To many people, prenuptial agreements carry a reputation as a silver bullet that defends against all divorce woes. However, while prenuptial agreements wield great strength to protect spouses from outside parties and even each other, there are many ways that a well-intentioned agreement may not hold up in court.
Just because a prenuptial agreement exists does not mean it is enforceable. It should go without saying that any prenuptial agreement worth its salt must be in writing (but you'd be surprised how often verbal agreements come up in divorce negotiations). Even if it is written out, it must be properly executed and signed by all parties. Furthermore, neither party can sign the document under duress or without proper time to consider its provisions and pursue independent legal counsel.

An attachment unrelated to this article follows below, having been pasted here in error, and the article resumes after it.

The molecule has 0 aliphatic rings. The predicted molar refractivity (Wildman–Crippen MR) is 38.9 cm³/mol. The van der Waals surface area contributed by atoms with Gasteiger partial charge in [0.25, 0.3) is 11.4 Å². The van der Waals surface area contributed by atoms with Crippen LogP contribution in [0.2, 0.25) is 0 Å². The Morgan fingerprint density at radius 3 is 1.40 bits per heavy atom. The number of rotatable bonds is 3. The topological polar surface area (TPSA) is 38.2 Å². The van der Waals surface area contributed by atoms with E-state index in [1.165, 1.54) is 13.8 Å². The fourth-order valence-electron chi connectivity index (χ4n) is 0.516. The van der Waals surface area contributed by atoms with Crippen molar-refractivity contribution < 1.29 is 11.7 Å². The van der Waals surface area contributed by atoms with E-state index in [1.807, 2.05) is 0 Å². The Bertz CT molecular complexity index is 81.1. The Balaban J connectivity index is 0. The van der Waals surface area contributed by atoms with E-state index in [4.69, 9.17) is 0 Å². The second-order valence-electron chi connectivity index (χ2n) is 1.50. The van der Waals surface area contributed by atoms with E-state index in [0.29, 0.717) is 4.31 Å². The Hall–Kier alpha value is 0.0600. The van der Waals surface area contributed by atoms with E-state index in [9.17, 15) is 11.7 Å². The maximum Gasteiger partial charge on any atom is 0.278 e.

Still, even if all those basic standards are met, if the document contains false or incomplete information by either party, especially when it comes to financial disclosure, then the whole document may be invalid. Similarly, if the agreement itself contains provisions that contradict the law or leave one party bearing an unfair burden while the other prospers, a judge may not honor it.
If you want to create the right agreement for your relationship, be sure to do so with proper legal counsel from an experienced attorney. If you forego appropriate legal counsel, or create an agreement that is unenforceable, you may face even greater problems in the future than if you'd never made an agreement at all. With proper help, you can ensure that your agreement protects you properly and maintains its ability to stand in court.
Source: findlaw, "Top 10 Reasons a Premarital Agreement May be Invalid," accessed May 25, 2017